'The calm before the storm'....Confusion reigns following cryptic Donald Trump warning
President Donald Trump declined yesterday to explain what he meant when he described a gathering of military leaders as "the calm before the storm," but the White House said he was not just being mischievous when he made the remark.
White House reporters were summoned suddenly on Thursday evening and told the president had decided he wanted the press to document a dinner he was holding with the military leaders and their wives.
Reporters were led hastily to the grand State Dining Room, where they walked into a scene of the president, his highest-ranking military aides and their wives posing for a group photo. The cameras clicked and they smiled. A joke was made about someone's face being tired. Live classical music played.
Then, Mr Trump gestured to the reporters in the room.
"You guys know what this represents?" Mr Trump asked. "Maybe it's the calm before the storm. Could be the calm, the calm before the storm."
"What storm Mr President?" one reporter shouted. Isil? North Korea? Iran?
"You'll find out," the president said.
White House spokeswoman Sarah Sanders also declined to say what Trump meant.
When asked whether Trump was just being mischievous, Sanders denied he was just "messing with the press."
"I think we have some serious world issues here. I think that North Korea, Iran both continue to be bad actors and the president is somebody who's going to always look for ways to protect Americans," Sanders said.
Leon Panetta, a former Defense secretary and CIA director, said Trump's remarks would be something "you'd really worry about" under a previous U.S. president. But he said Trump's comments appeared to follow a pattern he'd established on Twitter.
"You begin to assume that it's more about getting attention than it is about proclaiming some kind of national policy. I don't think it's responsible...but I think in this instance we probably all should take a deep breath and try to assume he's just making a play for attention," Panetta told CNN.
"There is no indication that there is a strategy or a policy behind that statement," he added.
The president also appeared to criticize the military leaders on Thursday for moving too slowly to provide him advice.
"Moving forward, I also expect you to provide me with a broad range of military options, when needed, at a much faster pace. I know that government bureaucracy is slow, but I am depending on you to overcome the obstacles of bureaucracy," he said.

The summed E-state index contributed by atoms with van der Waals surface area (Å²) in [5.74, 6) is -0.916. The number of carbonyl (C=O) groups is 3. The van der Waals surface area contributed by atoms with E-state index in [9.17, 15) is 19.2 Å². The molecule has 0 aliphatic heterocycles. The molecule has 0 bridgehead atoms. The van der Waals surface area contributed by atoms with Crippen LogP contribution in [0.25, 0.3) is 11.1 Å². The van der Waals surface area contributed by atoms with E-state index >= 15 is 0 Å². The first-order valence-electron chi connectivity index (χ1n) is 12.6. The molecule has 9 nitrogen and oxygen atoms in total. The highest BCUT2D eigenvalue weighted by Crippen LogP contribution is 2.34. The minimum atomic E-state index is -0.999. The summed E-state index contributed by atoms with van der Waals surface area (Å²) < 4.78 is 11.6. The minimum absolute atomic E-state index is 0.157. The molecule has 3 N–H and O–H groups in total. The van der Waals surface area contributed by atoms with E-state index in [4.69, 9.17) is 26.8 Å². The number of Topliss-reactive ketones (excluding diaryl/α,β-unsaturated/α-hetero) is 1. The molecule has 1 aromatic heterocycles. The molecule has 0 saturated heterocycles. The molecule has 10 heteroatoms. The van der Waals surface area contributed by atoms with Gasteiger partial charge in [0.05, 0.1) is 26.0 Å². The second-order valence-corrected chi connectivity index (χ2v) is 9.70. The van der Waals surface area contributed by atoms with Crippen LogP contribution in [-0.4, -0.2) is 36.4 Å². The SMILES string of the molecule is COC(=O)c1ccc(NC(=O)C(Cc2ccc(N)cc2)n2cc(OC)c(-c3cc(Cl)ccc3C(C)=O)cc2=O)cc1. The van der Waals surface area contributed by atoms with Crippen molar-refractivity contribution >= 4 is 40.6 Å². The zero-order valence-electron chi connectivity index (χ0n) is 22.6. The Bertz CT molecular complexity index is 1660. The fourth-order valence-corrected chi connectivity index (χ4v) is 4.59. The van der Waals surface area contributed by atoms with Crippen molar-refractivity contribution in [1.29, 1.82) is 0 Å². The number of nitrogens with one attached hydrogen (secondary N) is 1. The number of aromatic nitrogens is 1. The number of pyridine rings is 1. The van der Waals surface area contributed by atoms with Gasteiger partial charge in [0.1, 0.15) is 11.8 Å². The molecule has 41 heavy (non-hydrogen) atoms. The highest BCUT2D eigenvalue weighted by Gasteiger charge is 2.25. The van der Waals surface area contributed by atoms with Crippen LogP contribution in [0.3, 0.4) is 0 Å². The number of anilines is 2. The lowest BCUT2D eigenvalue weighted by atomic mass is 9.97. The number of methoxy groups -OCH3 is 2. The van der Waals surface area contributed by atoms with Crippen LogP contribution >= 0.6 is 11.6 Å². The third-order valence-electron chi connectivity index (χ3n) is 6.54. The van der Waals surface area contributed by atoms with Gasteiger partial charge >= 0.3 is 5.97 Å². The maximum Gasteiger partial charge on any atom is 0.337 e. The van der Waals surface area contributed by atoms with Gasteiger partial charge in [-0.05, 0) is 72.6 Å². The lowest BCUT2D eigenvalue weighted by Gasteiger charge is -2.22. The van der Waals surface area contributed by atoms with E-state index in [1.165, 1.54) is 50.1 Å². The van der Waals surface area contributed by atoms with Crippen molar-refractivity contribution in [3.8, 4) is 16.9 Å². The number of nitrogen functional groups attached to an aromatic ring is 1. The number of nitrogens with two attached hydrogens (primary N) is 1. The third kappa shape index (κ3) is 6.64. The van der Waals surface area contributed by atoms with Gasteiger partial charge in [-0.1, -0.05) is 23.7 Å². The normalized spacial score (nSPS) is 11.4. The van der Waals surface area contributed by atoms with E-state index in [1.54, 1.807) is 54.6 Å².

Meanwhile, businesses in the US will be able to deny insurance to pay for a woman's contraception under an amendment announced yesterday by Donald Trump's administration.
Companies will be able to cite religious or moral objections to birth control, and deny the funding to their employees - a new policy which unpicks a key provision of ObamaCare.
The move was greeted with anger from reproductive rights advocates, and praise from conservative Christian activists.
It remained unclear how many women would lose contraception coverage and which companies would use the exemptions, but Cecile Richards, president of Planned Parenthood, said: "The Trump administration just took direct aim at birth control coverage for 62 million women." The government claims only 120,000 women will lose their coverage. California's Democratic attorney general pledged to fight to protect the mandate from circumvention.
The president, who criticised the birth control mandate in last year's election campaign, won strong support from conservative Christian voters. The Republican president signed an executive order in May asking for rules that would allow religious groups to deny their employees insurance coverage for services they oppose on religious grounds.
Yesterday's announcement increases that rule to apply to all businesses. "All Americans should have the freedom to peacefully live and work consistent with their faith without fear of government punishment," the conservative Christian legal activist group Alliance Defending Freedom said in a statement. "Health and Human Services has issued a balanced rule that respects all sides - it keeps the contraceptive mandate in place for most employers and now provides a religious exemption," said Mark Rienzi, one of the lawyers for the Little Sisters of the Poor, an order of Roman Catholic nuns that previously challenged the mandate in court.
The National Women's Law Center, which estimates that in 2013 the contraception requirement saved women $1.4 billion in oral contraceptive costs, has vowed to challenge the administration in court.
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